newly generated empirical data from other substantive areas,
extant literature focusing on the core category or its general
implications, or data generated from previous qualitative
descriptions. Glaser writes, “theoretical sampling swings wide.”
Much like with substantive grounded theory, the researchertheorist
constantly codes the data for categories and their
properties, analyzes each day by constant conceptual
comparisons and successive delimiting based on the general
implications of the core category. Glaser is careful to point out
that newly identified categories do not change meanings of the
theory. They merely extend and modify the core category and
give it broader generalization. The researcher writes
conceptual memos and seeks saturation of new indicators that
vary the original categories and their properties. Glaser
suggests that as saturation occurs and contexts change, the
researcher can more clearly see the abstract application to
many new areas.

Glaser identifies many uses of formal grounded theory.
Academic uses include lectures, readings, consultations,
correcting extant theory by modification, giving deeper but
transcending understandings, extending the general
implications of theory, and the cumulative building up of
theory. Formal grounded theory may be used to guide other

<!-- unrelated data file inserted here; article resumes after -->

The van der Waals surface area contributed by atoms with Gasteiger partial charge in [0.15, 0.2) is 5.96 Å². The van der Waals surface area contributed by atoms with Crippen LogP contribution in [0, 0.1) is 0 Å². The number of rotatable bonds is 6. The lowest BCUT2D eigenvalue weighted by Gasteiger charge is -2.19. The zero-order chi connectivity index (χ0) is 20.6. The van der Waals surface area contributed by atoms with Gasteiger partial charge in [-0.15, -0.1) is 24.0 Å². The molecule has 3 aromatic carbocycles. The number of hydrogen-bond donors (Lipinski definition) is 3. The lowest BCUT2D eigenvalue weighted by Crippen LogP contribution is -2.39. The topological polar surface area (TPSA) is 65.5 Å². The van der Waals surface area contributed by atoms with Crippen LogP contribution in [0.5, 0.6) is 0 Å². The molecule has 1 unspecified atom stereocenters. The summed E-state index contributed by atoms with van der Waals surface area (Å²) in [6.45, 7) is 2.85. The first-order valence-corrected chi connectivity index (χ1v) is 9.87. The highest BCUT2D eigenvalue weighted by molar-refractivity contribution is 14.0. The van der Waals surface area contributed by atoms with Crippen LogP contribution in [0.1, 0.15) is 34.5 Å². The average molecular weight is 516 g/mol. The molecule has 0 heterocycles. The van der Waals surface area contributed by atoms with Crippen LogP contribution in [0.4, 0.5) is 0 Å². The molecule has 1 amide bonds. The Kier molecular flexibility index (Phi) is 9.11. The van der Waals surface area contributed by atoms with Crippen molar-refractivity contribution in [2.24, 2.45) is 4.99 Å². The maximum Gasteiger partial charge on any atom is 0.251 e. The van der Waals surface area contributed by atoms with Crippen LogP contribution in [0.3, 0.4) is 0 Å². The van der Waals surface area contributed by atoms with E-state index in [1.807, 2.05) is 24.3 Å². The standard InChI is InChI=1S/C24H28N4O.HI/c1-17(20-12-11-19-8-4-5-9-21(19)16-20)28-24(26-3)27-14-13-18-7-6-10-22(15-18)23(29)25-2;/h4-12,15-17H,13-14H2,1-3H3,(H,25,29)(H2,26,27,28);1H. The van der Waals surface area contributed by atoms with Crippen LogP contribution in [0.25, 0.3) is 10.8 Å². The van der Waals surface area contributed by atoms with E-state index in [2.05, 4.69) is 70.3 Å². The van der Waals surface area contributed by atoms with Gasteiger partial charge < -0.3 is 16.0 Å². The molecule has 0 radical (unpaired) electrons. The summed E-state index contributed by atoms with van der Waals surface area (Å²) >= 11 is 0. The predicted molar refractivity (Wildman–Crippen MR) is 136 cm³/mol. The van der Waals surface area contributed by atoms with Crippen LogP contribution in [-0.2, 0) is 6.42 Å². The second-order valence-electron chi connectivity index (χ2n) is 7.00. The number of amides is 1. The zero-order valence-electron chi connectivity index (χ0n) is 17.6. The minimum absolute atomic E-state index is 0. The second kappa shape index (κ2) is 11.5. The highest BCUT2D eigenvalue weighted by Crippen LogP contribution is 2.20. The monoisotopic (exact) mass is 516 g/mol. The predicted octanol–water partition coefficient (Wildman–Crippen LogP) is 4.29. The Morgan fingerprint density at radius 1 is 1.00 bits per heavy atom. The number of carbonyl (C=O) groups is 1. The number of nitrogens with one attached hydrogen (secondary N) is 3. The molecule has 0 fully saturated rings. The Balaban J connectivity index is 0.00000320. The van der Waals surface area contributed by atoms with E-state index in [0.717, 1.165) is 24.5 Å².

research since it gives clear theoretical direction to the research
by its grounding. And because it is abstract of people, place and
time, it is easy to apply to many substantive areas.

Along with many experienced grounded theorists around
the globe, I have thought much about developing a formal
grounded theory. But, I did not know exactly how to begin.
Thus, I’ve eagerly awaited this monograph. It was not a
disappointment. This book gives clear direction to experienced
grounded theorists who wish to develop formal theory.
However, like formal theory itself, the writing is very dense. It
is not an easy-to-read book for beginners. In order to appreciate
fully its nuances, the researcher-theorist must be experienced
in classic grounded theory and must have previously read
widely from Glaser’s previous books and monographs. If a
reader has read Glaser’s previous work, though, he or she
might be distracted by the many references to the classic
grounded theory versus qualitative data analysis controversy.
Although this controversy is an important one, worthy of
discussion, it is almost immaterial to those of us who are
dedicated to the classic method. Even so, this book is a treat
because the substance is there—waiting to be discovered.

In conclusion, I highly recommend this book to experienced
grounded theorists who are interested in developing a formal
grounded theory. Since Glaser was co-originator of classic
grounded theory, this is the definitive resource. The book
answers critics, corrects misunderstandings, and clears up
confusion. It clearly defines formal grounded theory and offers
a step-by-step approach. Along with Glaser, I hope that that
this monograph will provide the inspiration, direction, and
method needed for future formal grounded theory research.


Alvita Nathaniel, PhD, APRN, BC
School of Nursing
West Virginia University
3110 MacCorkle Ave. SE
Charleston WV 25304